Data were collected using the following questionnaires: Vaux’s Social Support Scale, the Perceived Social Support Scale, the 28-item General Health Questionnaire (GHQ), the Satisfaction with Life Scale, and a socio-demographic checklist.

Supportive roles were assessed using Vaux’s 23-item Social Support Scale (SS-A) and Zimet’s 12-item Perceived Social Support Scale (PSSS).

By definition, mental health is not limited to the absence of mental disorders and also includes a state of well-being based on which the person can actualize their abilities and talents, and adapt to daily life pressures [15]; in this study, mental health was assessed using the GHQ.

Vaux’s social support scale

This questionnaire is theoretically based on Cobb’s (1976) definition of social support [18]. This scale contains 23 items in three domains, including family, friends, and acquaintances. The questionnaire items are scored based on a 4-point Liker scale, from totally agree, to agree, disagree, and totally disagree. Four types of scores are given in this scale, including a score for social support from the family, friends and acquaintances as well as a total social support score, which is the sum of the previous three scores. The validity and reliability of this scale have been determined in previous studies. In the present study, the scale’s reliability was confirmed with a Cronbach’s alpha of 0.83.

The perceived social support scale

The multidimensional Perceived Social Support Scale was developed by Zimet et al. and measures three subscales, including support from the family, friends and significant others, by 12 items scored based on a 7-point Likert scale from totally disagree to totally agree. This scale’s total score is calculated as the sum of the scores of all the items. The validity and reliability of this scale were determined in Iran in 2013 by Bagherian et al., and its reliability was confirmed with a Cronbach’s alpha of 0.84 [19]. In the present study, the scale’s reliability was confirmed with a Cronbach’s alpha of 0.82.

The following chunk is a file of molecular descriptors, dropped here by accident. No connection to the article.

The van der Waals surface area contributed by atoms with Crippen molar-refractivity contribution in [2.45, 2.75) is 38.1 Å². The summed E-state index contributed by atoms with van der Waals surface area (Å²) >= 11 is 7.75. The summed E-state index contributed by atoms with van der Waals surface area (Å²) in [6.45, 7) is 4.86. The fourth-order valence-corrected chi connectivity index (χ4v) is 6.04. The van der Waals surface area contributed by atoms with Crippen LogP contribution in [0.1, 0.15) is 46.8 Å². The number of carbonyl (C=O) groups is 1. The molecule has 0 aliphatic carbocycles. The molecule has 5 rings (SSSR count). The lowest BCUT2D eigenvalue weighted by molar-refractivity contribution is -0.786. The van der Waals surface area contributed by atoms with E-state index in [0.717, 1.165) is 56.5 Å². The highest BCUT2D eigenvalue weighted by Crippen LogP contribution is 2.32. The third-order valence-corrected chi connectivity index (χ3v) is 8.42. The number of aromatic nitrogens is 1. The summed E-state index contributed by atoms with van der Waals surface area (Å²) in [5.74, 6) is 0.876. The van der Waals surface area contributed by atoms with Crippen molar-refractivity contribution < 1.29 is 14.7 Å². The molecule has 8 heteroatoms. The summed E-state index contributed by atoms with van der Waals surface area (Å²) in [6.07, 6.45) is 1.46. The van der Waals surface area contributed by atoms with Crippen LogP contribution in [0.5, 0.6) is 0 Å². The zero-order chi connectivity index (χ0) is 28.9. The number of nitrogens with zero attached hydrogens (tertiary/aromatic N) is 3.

The general health questionnaire (GHQ)

This 28-item questionnaire was developed by Goldberg & Hiller (1979) with four subscales, including somatic symptoms (items 1–7), anxiety and insomnia (items 8–14), social dysfunction (items 15–21), and severe depression (items 22–28), each with seven items. Scoring is based on a 0 to 3-point scale, with a cut-off point of 23, which means that the higher is the respondent’s score above 23, the worse is their mental health, and the lower is their score, the more ideal their mental health. The validity and reliability of this questionnaire were confirmed in Iran in 2014 by Najarkolaei et al. with a Cronbach’s alpha coefficient of 0.85 [20].

The life satisfaction questionnaire (satisfaction with life scale, SWLS)

This scale was developed by Diener et al. (1985) in five domains, each with seven options based on a 1–7-point Likert scale, from totally disagree to totally agree. The sum of the scores is determined in the 5–35 range, and higher scores indicate higher satisfaction [21]. The validity and reliability of this scale were assessed in the Iranian population by Bayani et al. in 2007, and its reliability was confirmed with a Cronbach’s alpha coefficient of 0.83 [22]. In the present study, the reliability of this scale was confirmed with a Cronbach’s alpha of 0.85.

Socio-demographic checklist

This checklist contains items about age, education, occupation, marital status, type of marriage, spouse’s status, place of residence, number of children, number of dependents, insurance status, income, and history of illness.

Procedures

The study began after obtaining the required permissions and a code of ethics from the Ethics Committee of Alborz University of Medical Sciences (IR. ABZUMSREC1397). Due to the COVID-19 pandemic and the need for social distancing, the researcher first visited the selected centers and identified the eligible subjects through the SIB system and then contacted them on their registered phone numbers and explained the study objectives to them and then sent them a consent form to fill out by email or through the centers, if they were willing to take part in the study. Once the consent forms were collected, the questionnaires were emailed to those with internet access (Pars Online), and those without internet access were interviewed on the phone and the researcher filled out their questionnaires for them.

The subjects were ensured about the confidentiality of their data and that it was not obligatory to take part in the study or continue their cooperation, and that they would not be deprived of any health services if they chose not to take part. All methods were carried out in accordance with relevant guidelines and regulations.

Statistical analysis